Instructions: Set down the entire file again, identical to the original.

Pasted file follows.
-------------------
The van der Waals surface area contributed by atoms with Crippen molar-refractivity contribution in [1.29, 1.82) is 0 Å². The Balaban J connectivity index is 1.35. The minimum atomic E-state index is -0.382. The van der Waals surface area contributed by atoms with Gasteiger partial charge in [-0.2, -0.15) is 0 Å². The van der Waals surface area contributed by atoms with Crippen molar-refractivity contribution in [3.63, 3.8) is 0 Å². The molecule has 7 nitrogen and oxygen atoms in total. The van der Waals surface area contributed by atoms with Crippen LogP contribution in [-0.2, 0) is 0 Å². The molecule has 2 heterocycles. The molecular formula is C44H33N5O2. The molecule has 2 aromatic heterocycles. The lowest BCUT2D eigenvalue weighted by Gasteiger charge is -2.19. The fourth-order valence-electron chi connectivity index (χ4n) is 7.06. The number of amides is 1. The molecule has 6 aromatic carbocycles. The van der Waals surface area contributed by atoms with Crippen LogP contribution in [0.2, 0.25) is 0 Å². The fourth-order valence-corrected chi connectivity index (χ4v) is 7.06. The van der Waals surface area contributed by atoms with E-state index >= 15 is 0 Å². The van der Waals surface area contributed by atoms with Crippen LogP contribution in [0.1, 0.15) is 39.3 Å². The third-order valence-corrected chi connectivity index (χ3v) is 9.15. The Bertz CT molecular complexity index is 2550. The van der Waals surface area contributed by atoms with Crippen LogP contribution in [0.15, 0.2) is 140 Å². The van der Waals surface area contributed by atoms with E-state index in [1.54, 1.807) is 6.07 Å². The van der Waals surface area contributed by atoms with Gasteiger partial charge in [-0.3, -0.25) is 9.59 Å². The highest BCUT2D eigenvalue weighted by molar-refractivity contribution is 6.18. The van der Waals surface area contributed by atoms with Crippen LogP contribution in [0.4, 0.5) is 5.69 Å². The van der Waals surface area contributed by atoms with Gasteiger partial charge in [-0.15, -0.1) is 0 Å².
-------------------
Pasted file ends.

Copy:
The van der Waals surface area contributed by atoms with Crippen molar-refractivity contribution in [1.29, 1.82) is 0 Å². The Balaban J connectivity index is 1.35. The minimum atomic E-state index is -0.382. The van der Waals surface area contributed by atoms with Gasteiger partial charge in [-0.2, -0.15) is 0 Å². The van der Waals surface area contributed by atoms with Crippen molar-refractivity contribution in [3.63, 3.8) is 0 Å². The molecule has 7 nitrogen and oxygen atoms in total. The van der Waals surface area contributed by atoms with Crippen LogP contribution in [-0.2, 0) is 0 Å². The molecule has 2 heterocycles. The molecular formula is C44H33N5O2. The molecule has 2 aromatic heterocycles. The lowest BCUT2D eigenvalue weighted by Gasteiger charge is -2.19. The fourth-order valence-electron chi connectivity index (χ4n) is 7.06. The number of amides is 1. The molecule has 6 aromatic carbocycles. The van der Waals surface area contributed by atoms with Crippen LogP contribution in [0.2, 0.25) is 0 Å². The fourth-order valence-corrected chi connectivity index (χ4v) is 7.06. The van der Waals surface area contributed by atoms with E-state index >= 15 is 0 Å². The van der Waals surface area contributed by atoms with Crippen LogP contribution in [0.1, 0.15) is 39.3 Å². The third-order valence-corrected chi connectivity index (χ3v) is 9.15. The Bertz CT molecular complexity index is 2550. The van der Waals surface area contributed by atoms with Crippen LogP contribution in [0.15, 0.2) is 140 Å². The van der Waals surface area contributed by atoms with E-state index in [1.54, 1.807) is 6.07 Å². The van der Waals surface area contributed by atoms with Gasteiger partial charge in [-0.3, -0.25) is 9.59 Å². The highest BCUT2D eigenvalue weighted by molar-refractivity contribution is 6.18. The van der Waals surface area contributed by atoms with Crippen LogP contribution in [0.4, 0.5) is 5.69 Å². The van der Waals surface area contributed by atoms with Gasteiger partial charge in [-0.15, -0.1) is 0 Å².